Although both teachers and parents desire smaller class sizes, research shows that small classes make a difference only in grades K–3, and then at great cost. Lowering class sizes in other grades has virtually no effect on student achievement.
Parents also push for more electives. No research shows that taking more electives improves performance in core subjects, but research does show that most high schools spend two to three times as much on electives as on core classes. Although all schools—elementary, middle, and high—should provide a full liberal arts curriculum that includes electives, expanding elective offerings and spending more on them at a time when the goal is to increase student performance in core subjects represent a misallocation of scarce dollars.
Finally, although teachers need to be paid more through performance pay structures, automatic annual pay hikes favor adults over kids because they require further cuts in education programming.
None of these three cost pressures boost student learning, although they certainly boost costs. And that's why funding has risen in the past while performance has remained flat or has just modestly risen.
Second, backed by education and political leaders, schools must set clear goals—particularly for higher levels of achievement in the core subjects of reading, writing, math, science, and history. Such goals should include students' ability to use content to think, solve problems, and address new issues in substantively analytic ways. Most schools that significantly boost performance set ambitious, numeric annual goals; most flat-performing schools have either no goals or unimpressive goals, such as "to improve student performance."
Third, schools must craft a powerful improvement strategy, a plan of action to turn around low-performing schools or boost performance to advanced levels in higher-performing schools. This includes having the effective teachers and principals needed to execute the plan.
Fourth, schools must engage in a strategic budgeting process that targets scarce resources known to boost performance. They must be flexible about class size; pare school schedules to eliminate excessive and expensive elective classes (but not all electives); freeze salaries for the short term; and ensure that the core elements for improving instruction and student performance are in place. Systematically deploying such core elements in all classrooms requires teachers to have access to formative assessment data, have schedules organized so they can work with these data in collaborative groups and hone instruction to student needs, and be supported by instructional coaches.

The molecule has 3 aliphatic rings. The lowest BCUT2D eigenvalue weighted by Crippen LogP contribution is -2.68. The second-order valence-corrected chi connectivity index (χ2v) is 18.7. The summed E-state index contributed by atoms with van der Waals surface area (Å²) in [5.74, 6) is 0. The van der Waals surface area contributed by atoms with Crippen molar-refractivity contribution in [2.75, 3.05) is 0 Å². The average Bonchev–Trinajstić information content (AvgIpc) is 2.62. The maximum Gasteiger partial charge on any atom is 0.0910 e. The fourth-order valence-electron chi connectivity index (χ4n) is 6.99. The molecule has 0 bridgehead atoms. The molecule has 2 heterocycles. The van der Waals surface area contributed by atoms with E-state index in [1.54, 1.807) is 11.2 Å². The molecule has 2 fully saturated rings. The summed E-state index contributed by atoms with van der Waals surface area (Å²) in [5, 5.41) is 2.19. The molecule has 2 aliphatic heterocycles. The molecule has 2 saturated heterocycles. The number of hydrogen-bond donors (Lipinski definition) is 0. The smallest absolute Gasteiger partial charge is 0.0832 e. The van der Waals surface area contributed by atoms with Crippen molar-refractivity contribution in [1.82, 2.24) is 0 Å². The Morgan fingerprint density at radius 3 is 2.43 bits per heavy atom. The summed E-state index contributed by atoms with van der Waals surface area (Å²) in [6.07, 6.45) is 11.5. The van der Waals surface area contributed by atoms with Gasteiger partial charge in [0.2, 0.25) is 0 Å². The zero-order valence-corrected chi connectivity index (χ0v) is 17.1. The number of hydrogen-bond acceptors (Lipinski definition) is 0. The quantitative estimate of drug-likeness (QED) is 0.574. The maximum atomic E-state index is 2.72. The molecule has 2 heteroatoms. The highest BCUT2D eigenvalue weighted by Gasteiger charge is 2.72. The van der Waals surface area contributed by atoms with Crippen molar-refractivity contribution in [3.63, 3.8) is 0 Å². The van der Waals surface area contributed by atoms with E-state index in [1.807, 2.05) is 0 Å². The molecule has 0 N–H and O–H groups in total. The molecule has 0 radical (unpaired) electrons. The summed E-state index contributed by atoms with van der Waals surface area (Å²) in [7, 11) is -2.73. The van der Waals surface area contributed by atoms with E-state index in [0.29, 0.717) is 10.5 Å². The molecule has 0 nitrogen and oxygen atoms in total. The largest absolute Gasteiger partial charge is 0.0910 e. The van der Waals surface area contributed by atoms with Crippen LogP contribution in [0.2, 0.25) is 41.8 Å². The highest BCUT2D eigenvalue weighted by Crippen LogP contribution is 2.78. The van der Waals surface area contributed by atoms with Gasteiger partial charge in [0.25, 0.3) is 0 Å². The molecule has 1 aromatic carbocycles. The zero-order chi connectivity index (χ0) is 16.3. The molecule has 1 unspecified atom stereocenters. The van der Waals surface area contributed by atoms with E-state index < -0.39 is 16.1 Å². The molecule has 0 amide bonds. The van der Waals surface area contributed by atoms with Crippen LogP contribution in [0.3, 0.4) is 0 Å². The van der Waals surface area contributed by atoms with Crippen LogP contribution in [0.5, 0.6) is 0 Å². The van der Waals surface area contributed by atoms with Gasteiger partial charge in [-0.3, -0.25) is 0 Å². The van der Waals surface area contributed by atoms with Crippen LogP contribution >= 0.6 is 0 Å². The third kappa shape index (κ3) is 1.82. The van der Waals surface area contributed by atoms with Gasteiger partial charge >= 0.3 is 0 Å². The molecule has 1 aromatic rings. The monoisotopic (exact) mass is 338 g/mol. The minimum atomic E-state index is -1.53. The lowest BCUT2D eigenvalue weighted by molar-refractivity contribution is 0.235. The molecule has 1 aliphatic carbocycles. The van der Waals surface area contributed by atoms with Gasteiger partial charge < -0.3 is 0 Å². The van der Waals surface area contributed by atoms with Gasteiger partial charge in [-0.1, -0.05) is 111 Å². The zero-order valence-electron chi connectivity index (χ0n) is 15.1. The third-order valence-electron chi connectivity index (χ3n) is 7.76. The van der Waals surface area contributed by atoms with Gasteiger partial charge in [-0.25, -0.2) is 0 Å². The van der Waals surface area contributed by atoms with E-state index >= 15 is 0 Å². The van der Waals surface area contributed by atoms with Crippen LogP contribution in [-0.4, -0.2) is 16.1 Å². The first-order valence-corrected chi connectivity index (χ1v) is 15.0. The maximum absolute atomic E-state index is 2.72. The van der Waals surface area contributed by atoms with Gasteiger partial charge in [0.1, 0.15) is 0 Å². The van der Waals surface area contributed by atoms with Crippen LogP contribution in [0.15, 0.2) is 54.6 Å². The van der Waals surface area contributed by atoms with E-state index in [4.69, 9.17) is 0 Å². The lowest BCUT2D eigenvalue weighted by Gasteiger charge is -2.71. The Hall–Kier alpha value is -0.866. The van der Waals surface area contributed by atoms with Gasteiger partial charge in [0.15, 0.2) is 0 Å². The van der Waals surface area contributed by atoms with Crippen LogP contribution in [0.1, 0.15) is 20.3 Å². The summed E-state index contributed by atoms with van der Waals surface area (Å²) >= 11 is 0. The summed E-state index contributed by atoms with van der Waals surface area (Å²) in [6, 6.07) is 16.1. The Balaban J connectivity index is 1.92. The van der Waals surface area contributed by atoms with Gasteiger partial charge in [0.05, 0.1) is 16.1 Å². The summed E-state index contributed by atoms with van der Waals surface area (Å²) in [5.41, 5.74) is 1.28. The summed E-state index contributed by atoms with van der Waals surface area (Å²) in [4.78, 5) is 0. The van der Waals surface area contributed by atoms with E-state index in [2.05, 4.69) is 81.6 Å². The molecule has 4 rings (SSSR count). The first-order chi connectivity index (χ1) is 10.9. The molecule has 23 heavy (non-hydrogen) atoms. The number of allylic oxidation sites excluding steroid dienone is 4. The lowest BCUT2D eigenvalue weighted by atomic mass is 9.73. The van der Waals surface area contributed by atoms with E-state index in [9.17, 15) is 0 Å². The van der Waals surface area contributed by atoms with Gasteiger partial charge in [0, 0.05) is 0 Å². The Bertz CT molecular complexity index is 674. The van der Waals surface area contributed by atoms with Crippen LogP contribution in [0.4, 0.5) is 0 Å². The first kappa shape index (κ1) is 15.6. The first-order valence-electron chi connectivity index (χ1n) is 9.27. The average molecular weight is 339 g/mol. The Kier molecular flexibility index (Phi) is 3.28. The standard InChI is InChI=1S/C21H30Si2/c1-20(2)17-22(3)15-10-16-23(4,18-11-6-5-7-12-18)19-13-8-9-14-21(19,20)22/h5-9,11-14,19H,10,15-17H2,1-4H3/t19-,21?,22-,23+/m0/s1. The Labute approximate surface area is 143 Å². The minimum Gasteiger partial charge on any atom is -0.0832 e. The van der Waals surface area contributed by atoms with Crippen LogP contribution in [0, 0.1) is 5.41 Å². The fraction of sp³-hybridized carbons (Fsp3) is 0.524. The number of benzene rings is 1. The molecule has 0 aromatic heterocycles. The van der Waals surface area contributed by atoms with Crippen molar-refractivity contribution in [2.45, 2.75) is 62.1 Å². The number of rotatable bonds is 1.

So collaborative time and instructional coaches have a higher priority than smaller classes. Further, even when core instruction is top-notch, some students will struggle to perform to high standards. The most effective intervention strategy is individual or small-group tutoring (not to exceed groups of five students). So tutoring staff also should be a budget priority. Some combination of extended day and summer academic help should also have priority if the budget dollars are there.
Fifth, schools should tap the power of technology. Florida's virtual schools, like other virtual schools across the United States, cost one-half the price of education in a traditional brick-and-mortar school and are as effective for many students. All advanced placement (AP) classes are now available online, so no student should be denied access to them (and AP classes do not need to be sized at 15 students but can rise to 25 or more students). And many schools across the United States are implementing blended instruction, which combines computer-based instruction with face-to-face instruction and moves more teachers into facilitator roles. When budgets are declining, these student-centered learning approaches should be on the table as new education strategies.
I'm not arguing that declining budgets, salary freezes, large classes, and fewer electives are necessarily good things. But I am arguing that budgets are declining and will continue to decline because of macro-economic conditions, that succumbing to traditional cost-increase pressures on schools will further erode budgets while also eroding achievement, and that options are available for boosting learning even when the budget is tight.
The decisions that must be made, however, require strong school leadership and political support beyond the education community. Political leaders—legislators, mayors, the U.S. Congress—need to help school leaders set clear student achievement goals and support strategic budgeting of resources to attain those goals, especially when those budget decisions may be at odds with the preferences of the general public.